Monty Hall Sleeping Beauty

A friend referred me to an­other pa­per on the Sleep­ing Beauty prob­lem. It comes down on the side of the halfers.

I didn’t have the pa­tience to finish it, be­cause I think SB is a pointless ar­gu­ment about what “be­lief” means. If, in­stead of ask­ing Sleep­ing Beauty about her “sub­jec­tive prob­a­bil­ity”, you asked her to place a bet, or take some ac­tion, ev­ery­one could agree what the best an­swer was. That it per­plexes peo­ple is a sign that they’re talk­ing non-sense, us­ing words with­out agree­ing on their mean­ings.

But, we can make it more ob­vi­ous what the ar­gu­ment is about by us­ing a trick that works with the Monty Hall prob­lem: Add more doors. By doors I mean days.

The Monty Hall Sleep­ing Beauty Prob­lem is then:

  • On Sun­day she’s given a drug that sends her to sleep for a thou­sand years, and a coin is tossed.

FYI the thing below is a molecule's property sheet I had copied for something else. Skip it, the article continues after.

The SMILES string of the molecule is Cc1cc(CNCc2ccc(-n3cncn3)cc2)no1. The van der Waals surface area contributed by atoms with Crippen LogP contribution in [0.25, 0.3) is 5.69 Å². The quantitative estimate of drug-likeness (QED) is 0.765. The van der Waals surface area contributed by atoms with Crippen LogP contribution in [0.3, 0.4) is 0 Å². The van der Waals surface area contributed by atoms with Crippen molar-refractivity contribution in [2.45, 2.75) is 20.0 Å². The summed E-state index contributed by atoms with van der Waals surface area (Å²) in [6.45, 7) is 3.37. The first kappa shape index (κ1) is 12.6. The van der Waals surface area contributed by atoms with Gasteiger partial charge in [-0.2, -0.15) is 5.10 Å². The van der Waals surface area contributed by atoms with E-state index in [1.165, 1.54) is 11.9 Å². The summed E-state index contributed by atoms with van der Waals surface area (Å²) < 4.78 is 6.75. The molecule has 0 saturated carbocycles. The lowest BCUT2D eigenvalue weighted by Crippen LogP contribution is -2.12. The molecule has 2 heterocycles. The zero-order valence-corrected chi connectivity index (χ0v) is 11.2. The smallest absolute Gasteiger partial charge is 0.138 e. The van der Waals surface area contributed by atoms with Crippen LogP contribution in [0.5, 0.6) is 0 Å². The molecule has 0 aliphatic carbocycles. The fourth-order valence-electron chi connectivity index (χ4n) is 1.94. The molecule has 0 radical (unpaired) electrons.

• If the coin lands heads, Beauty is awak­ened and in­ter­viewed once.

  • If the coin comes up tails, she is awak­ened and in­ter­viewed 1,000,000 times.

  • After each in­ter­view, she’s given a drug that makes her fall asleep again and for­get she was wo­ken.

  • Each time she’s wo­ken up, she’s asked, “With what prob­a­bil­ity do you be­lieve that the coin landed tails?”

The halfer po­si­tion im­plies that she should still say 12 in this sce­nario.

Does stat­ing it this way make it clearer what the ar­gu­ment is about?